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From Ronaldinho to Ruben Neves – Five of the best goals in off the woodwork

Some of the best goals to have gone in the net after hitting the woodwork, from some of the best goalscorers of all-time. 

We’re only a month into the 2019/20 Premier League season and we’ve already seen some unbelievably good goals so far. There’s been Teemu Pukki’s volley against Newcastle United, Harry Wilson’s free kick against Manchester City, and Harvey Barnes’ thunderbolt against Bournemouth.

We’ve borne witness to so many terrific strikes in fact, that one of the best of them all has been lost in the shuffle: Ruben Neves’ equaliser against Manchester United.

It was a lovely strike from outside the box that was put just far away enough that David De Gea couldn’t reach it. But it wasn’t great just because it was an accurate effort from distance — it was the way it went in off the woodwork, bouncing down and up before rippling the net, giving it that satisfying final touch to a proper golazo.

Goals that go in off the post or, better yet, the crossbar, are a rarity in football, but they are also some of the finest delights you will find in the sport. We’ve picked some that we think are the very best from down the years, and once you’ve looked at them you’ll be stuck down a rabbit hole of searching for videos of similar goals.

The best goals to go in off the woodwork:

Tony Yeboah, LEEDS UNITED vs Liverpool, 1995

Not many people know this but the technical term for hitting off the underside of the bar is a ‘Yeboah’. Well, it should be anyway.

The Ghanaian was an absolute banger merchant, but he became a Premier League legend the day he hit the sweetest of strikes for Leeds United against Liverpool in August of 1995:

Just a month later, he followed it up with an equally stupefying shot from outside the box against Wimbledon, rollicking the frame of the goal in a way we’ve never seen before.

Which one is the superior strike?

Ronaldinho, BARCELONA vs Sevilla, 2003

It’s a shame that Ronaldinho turned out to be a card-carrying member of Brazil’s fascist far-right, because that man had skills to burn on a football pitch.

For instance, there is a lot to love about his famous goal against Sevilla in 2003, where he dribbles nonchalantly past two players before releasing a perfect strike into the net off the underside of the crossbar.

Not so much to love, however, about his political affiliations.

Five highest scoring Brazilians in Premier League history

James Rodriguez, COLOMBIA vs Uruguay, 2014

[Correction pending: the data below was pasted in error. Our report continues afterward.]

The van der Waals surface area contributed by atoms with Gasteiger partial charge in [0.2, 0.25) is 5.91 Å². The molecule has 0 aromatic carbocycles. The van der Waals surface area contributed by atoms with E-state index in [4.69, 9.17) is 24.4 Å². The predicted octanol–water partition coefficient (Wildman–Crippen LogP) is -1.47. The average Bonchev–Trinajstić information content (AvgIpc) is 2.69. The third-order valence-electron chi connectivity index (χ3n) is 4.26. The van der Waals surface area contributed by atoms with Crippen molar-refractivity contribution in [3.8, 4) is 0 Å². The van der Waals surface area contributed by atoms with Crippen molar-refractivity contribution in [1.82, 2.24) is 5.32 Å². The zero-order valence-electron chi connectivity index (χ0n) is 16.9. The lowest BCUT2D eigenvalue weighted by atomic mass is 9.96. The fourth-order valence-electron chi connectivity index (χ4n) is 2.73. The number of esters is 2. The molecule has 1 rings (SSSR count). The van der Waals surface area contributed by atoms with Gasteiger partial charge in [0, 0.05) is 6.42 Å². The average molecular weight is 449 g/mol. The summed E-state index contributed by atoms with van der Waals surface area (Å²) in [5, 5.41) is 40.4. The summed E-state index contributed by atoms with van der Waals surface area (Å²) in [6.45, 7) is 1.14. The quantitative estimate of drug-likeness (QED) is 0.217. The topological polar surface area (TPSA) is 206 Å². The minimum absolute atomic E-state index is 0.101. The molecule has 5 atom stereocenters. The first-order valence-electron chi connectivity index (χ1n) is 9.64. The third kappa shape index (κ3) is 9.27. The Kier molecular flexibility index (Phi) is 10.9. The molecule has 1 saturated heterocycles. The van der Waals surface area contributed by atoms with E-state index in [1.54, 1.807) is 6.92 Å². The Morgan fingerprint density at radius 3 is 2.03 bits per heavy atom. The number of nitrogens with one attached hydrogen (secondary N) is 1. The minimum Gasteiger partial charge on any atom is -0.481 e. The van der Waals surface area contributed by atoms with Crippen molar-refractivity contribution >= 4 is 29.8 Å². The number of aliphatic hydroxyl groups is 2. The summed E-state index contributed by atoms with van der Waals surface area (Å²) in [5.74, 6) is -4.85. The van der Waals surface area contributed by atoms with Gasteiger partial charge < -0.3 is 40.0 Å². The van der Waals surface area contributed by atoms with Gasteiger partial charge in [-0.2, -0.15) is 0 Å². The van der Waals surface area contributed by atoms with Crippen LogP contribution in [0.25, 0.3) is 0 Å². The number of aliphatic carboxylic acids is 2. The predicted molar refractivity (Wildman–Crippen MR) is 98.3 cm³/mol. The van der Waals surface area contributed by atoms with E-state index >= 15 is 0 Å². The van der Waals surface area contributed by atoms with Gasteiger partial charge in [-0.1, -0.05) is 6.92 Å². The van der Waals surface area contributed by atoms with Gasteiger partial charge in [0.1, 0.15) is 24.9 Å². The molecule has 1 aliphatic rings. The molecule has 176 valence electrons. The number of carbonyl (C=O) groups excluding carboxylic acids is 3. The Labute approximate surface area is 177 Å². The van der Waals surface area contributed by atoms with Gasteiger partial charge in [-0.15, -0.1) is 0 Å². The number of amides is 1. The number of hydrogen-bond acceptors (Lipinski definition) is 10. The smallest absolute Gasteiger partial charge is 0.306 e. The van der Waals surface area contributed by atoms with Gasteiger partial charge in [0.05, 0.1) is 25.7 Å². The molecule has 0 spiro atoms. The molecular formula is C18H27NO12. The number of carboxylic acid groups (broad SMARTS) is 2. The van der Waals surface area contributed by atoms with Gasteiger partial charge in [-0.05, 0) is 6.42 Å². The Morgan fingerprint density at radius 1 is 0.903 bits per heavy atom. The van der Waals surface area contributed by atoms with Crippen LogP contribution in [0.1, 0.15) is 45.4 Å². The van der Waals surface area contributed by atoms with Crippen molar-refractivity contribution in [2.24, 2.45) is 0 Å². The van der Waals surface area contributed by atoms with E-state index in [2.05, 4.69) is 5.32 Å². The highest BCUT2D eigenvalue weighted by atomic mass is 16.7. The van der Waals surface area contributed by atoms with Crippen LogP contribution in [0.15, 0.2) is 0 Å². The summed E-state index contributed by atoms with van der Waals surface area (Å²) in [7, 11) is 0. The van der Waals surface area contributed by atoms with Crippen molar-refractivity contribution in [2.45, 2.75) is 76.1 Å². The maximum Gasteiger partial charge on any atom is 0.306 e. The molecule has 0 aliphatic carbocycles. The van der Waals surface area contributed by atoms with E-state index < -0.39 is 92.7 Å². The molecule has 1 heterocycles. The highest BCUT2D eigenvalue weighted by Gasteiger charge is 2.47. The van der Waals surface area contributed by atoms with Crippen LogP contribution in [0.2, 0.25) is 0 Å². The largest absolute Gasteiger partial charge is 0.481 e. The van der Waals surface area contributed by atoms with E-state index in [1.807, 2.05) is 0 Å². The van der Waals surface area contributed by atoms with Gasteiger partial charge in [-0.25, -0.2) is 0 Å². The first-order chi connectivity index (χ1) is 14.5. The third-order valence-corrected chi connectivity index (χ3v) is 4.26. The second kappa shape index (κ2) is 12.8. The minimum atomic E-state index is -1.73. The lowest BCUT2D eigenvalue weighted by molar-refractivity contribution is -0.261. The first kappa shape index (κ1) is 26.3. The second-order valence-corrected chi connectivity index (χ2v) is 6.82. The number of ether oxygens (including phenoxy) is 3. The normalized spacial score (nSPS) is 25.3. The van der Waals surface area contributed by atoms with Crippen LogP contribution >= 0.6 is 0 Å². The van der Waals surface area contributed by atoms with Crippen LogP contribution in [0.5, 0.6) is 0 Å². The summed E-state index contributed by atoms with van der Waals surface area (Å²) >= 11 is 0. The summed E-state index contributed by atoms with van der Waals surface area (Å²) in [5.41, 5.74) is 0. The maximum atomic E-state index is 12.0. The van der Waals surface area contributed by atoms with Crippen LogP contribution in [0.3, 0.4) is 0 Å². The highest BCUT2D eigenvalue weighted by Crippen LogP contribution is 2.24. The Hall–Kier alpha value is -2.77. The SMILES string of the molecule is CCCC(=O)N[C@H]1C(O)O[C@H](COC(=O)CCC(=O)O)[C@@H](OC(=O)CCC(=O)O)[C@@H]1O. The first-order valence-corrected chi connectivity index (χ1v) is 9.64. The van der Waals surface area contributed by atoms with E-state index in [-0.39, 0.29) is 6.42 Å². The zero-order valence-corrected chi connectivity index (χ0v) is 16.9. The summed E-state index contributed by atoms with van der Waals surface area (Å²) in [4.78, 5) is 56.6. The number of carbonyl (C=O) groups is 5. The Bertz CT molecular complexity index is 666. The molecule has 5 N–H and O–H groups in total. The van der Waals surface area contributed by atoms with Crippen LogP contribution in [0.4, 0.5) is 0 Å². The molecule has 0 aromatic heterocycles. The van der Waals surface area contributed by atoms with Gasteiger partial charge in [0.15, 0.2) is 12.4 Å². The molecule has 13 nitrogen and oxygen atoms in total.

I’d have to look into this further, but I would take a guess that no one player earned as much from one goal as James Rodriguez did thanks to his stunning volley for Colombia in the 2014 World Cup.

The playmaker’s finish was worthy of winning Fifa’s Puskas Award for goal of the year, but it also secured him a lucrative move to Real Madrid from Monaco that summer. Rodriguez earns around €22m a year now, with fruitful endorsements on top of that.

While the Colombian would have moved to a bigger club eventually regardless and earned plenty of money, that one moment, alongside the terrific performances for his country, alerted Los Blancos to his ability. Like a moth to a flame, Florentino Perez found his shiny new toy to bring to the Bernabeu.

Zinedine Zidane, FRANCE vs Italy, 2006

It takes a lot of courage to try a panenka. But to try one in a World Cup final? Only Zidane could be that bold.

On top of that, it was his final ever match. But the Frenchman’s logic for taking the penalty the way he did was fascinating:

“There are still people today that tell me that I was crazy. But Buffon knew me. I played with him for five seasons at Juventus and he knew the exact spot in which I like to put my penalties. What would have been crazy is to shoot like I used to. I told myself: ‘That’s the thing you need to do. There are still 83 minutes left if you miss.’”

The fact the ball never hits the netting makes it all the more astounding. Bien joué, Zizou.

Darren Anderton, ENGLAND vs Sweden, 1995

Whenever Darren Anderton is remembered these days, it’s usually in the context of his unfortunate injury record, and the nickname that he inherited as a result — ‘Sicknote’. But the former Tottenham Hotspur and Bournemouth player should be remembered for this cracking goal.

Not nearly enough goals go in off both uprights. Anderton should have been knighted for this finish alone.

Bonus Ball:

Let’s take a moment to reflect on Jon Flanagan’s ‘Premier League Years’ moment.

Read: Moura, Bendtner, Robben – Five of the best first touch goals ever